On Sunday, I took my 17mm M. Zuiko, f2.8 on a Walk through Downtown Huntington Beach. OK, I also took my wife and that bring me to the first issue. I took this picture at the beginning of the Huntington Beach Pier. I know, the weather, at the end of December, in Southern California, suck! 🙂 Back to my wife: she has been a big critical of me, regarding this photo. No, it’s not the subject matter. She knows that I’ll be 70 year old, next summer, so she isn’t worried about be chasing after young girls in bikinis. She know I can’t catch then, anyway. What bothers her about this photo is the amount of post processing.
First, this is the original. It is straight out of my OMD-EM5, shot at ISO 200, f7.1 and 1/1000. The camera was set to shutter priority and the capture made in RAW. No post processing was done, other than to convert it to jpeg, and reduce the size for posting on my blog.
I should warn you, I am retired. No one is paying me to make images, so I don’t much give a crap what other’s think about my photos, so long as I enjoy them – the process as well as the results. Certainly, I do respect the opinions of others, and I love my wife, but I’m just as happy if you like my photos, or if you don’t. Making them gives me something to do. Looking at them, and forming an opinion, gives you something to do. It’s a good exchange. 🙂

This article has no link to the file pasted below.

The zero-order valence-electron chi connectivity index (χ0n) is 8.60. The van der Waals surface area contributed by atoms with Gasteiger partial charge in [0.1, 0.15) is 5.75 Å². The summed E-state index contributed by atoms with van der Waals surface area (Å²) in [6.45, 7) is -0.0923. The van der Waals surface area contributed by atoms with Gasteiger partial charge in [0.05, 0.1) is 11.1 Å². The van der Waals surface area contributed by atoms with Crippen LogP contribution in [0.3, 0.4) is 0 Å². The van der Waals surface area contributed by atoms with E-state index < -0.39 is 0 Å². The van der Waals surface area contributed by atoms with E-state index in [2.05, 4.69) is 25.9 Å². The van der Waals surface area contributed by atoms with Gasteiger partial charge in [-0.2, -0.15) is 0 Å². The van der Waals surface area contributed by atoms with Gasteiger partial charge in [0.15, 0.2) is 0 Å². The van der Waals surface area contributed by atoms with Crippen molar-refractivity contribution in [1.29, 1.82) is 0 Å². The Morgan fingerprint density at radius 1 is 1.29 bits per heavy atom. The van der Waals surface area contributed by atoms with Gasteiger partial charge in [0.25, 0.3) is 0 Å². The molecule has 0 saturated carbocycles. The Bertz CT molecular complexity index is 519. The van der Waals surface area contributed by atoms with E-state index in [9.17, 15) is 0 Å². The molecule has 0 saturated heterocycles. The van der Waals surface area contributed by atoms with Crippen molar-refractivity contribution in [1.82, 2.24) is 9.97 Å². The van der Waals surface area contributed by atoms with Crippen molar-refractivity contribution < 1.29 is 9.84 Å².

You notice a few obvious changes to the image. First, I re-cropped it, from 16:9 to 4×5. Next, I took a slightly pale blue sky and added some saturation. I did the same to the pavement. Finally, I added simulated HDR filter, and a little more contrast. Carmen thinks I over did it. She may be right, but I don’t care, because I like it. She understands that we can have different opinions, and I won’t be given any additional household chores because of it!
The next image, The Pizza Oven, was shot through glass, so you can see the reflection on my camera and fingers.
Olympus makes a more expensive 17mm, f1.8 and there are many reasons why one might spend the extra money. Most of those reasons have to do with how the photographer intends to use the lens. Often, those reasons seem important, on paper, but never materialize during actual shooting. For me, needing an unobtrusive, medium wide-angle, for daytime or flash shooting, this model was the best answer. That is not to say that f2.8 is slow. It is not. In fact, when used on a camera like the OMD-EM5 with in-body 5-axis stabilization, there are very few times when the increased speed of f1.8 is truly necessary.
There are other examples from the f2.8 lens, here: http://www.streetphotosgallery.com/a-little-street-photography-in-downtown-huntington-beach/